Yukon Gold Potatoes Vs Russet: A Difference In Flavor And Texture

You may walk through the grocery store thinking any potato is just a potato, but when you actually get into the hard work of cooking you'll quickly realize that's not exactly true. There are a lot of different types of potatoes, over 4,000 around the world, and that diversity produces a stunning range of textures and tastes. For the purposes of your average home cook in the U.S., you only need to understand a few, yet even those few have some meaningful differences. The produce section of your grocery store will likely stock red potatoes and white, as well as the big two that see the most uses: russet and Yukon Gold.

Potatoes have various characteristics, but the one comparison most commonly used to classify them is starchy versus waxy. Generally, starchy potatoes are drier and lighter, while waxy varieties are denser and more solid when cooked. Russet potatoes are the quintessential starchy potato, while Yukon Golds fall more in the middle of the range. Both work great in a wide variety of preparations, like mashing and frying, but they will behave a bit differently in recipes. Your choice will mostly come down to personal preference for the stronger structure and taste of Yukons, or the flavor-absorbing blank slate of russets — and you can't go wrong with either most of the time.

What are russet potatoes?

Russets are your classic brown skinned oblong potatoes, which are also known as Idaho potatoes since they're most often grown there. They're called russets because of their characteristic "russeted" skin, and they are by far the most popular variety of potato in the U.S. This is mostly due to their use in making french fries, which is why russets make up about 70% of the country's potato consumption.

The russet is a hybrid cultivar that dates back to the 1870s; there are actually different varieties of russet-type potatoes, but the one we're all most familiar with is called the Burbank, after its breeder Luther Burbank. He created his version to be resistant to the potato blight, which had recently caused the Irish potato famine.

True to its reputation, the russet is a high-starch, low-moisture potato. When cooked, it develops a fluffy, dry interior and crispy skin, which create a nice textural contrast. Its light structure breaks down quickly and easily when cooked, which is welcome when you want potato dishes with an airy, less rich flavor and texture. Overall, russets are considered highly versatile, all-purpose potatoes. However, because of their soft consistency and lack of moisture, they don't work as well in wet recipes like soup, where they have a tendency to break down or disintegrate if cooked too long.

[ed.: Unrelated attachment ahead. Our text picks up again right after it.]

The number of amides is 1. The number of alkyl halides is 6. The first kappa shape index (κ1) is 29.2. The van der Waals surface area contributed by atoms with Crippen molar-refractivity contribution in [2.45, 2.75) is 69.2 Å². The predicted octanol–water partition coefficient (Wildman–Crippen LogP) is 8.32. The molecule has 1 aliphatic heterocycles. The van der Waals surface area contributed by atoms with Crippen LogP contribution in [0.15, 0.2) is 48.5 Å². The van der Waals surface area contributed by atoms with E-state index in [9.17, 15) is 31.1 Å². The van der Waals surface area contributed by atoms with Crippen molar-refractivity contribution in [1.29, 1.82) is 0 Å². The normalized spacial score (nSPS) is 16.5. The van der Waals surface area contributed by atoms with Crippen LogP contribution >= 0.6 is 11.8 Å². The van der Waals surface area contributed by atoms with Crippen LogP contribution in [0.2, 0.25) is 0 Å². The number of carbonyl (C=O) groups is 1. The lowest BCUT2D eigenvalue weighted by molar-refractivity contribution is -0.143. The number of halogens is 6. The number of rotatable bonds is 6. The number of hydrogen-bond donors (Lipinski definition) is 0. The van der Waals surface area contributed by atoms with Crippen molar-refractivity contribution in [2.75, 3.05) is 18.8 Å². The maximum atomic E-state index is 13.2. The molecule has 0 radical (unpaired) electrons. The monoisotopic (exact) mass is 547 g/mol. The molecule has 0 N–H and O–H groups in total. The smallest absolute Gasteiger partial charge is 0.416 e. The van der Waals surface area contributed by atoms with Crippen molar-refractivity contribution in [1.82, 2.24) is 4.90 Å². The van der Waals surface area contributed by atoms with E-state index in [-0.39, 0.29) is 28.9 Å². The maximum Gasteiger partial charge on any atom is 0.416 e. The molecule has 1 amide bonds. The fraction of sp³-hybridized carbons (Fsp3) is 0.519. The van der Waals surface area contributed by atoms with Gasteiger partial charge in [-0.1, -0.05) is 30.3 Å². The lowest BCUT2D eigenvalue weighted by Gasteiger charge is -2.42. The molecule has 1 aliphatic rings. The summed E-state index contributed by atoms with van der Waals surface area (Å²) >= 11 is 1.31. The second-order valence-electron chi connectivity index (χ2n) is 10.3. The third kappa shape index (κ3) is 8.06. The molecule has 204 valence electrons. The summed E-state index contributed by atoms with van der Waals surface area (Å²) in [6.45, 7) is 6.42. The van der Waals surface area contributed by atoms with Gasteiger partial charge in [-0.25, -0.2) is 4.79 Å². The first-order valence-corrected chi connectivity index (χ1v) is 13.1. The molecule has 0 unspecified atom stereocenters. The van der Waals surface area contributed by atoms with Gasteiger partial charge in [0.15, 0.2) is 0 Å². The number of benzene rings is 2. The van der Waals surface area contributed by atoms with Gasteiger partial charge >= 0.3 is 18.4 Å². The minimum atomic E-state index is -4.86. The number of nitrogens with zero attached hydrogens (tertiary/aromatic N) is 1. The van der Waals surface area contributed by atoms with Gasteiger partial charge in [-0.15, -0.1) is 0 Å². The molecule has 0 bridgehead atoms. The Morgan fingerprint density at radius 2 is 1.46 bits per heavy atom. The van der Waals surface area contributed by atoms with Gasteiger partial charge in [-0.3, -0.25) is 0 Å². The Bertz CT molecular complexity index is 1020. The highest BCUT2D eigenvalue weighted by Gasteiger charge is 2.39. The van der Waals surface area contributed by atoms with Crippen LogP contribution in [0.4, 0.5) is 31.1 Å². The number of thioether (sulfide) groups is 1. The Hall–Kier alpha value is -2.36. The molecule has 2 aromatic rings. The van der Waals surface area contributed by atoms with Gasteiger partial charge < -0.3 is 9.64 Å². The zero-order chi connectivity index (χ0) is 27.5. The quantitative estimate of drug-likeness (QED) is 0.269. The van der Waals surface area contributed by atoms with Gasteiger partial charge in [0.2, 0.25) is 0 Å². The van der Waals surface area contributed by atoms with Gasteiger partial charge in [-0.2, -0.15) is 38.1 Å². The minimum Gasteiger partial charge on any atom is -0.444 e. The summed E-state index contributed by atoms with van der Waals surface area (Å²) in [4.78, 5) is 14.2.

What are Yukon Gold potatoes?

Yukon Golds are medium-sized potatoes with characteristic yellow skin and flesh. They are a more recent breed developed in Canada in the 1960s, and they take their name from the Yukon River. They didn't become available in the U.S. until 1980; at the time white flesh potatoes were still considered the norm, despite gold potatoes having had a long history in Europe and South America. As a cross between a white potato and a wild South American yellow breed, they were the first Canadian potato to be developed and sold by name, and have since gone on to massive popularity.

The skin of a Yukon Gold is thin, while the flesh falls right in the middle zone between waxy and starchy. These potatoes are considered to have the best of both worlds, being both soft when cooked and able to hold their shape; so like russets, Yukon Golds are considered all-purpose potatoes. When it comes to roasting potatoes, Yukon Golds' ability to stay creamy on the inside but get crispy on the outside, and deliver more flavor makes them ideal. Although Yukon Golds are the most ubiquitous gold potatoes found in the U.S., there are other gold varieties that have similar characteristics and are interchangeable in recipes.

Russet potatoes are fluffy with a mild taste

The most common term used to describe the taste of a russet is mild, and while that may seem like a downside, it can easily be turned into a strength. In fact, the best way to describe the flavor may just be "potato," as russets embody what is most people's ideal of the tubers' earthy taste. The soft notes don't mean they are flavorless, but they work best when you want other ingredients to be the star. Russet potatoes' light, airy texture also means they quickly and easily absorb flavors, whether it's the butter of a baked potato, or garlic and cream when mashed.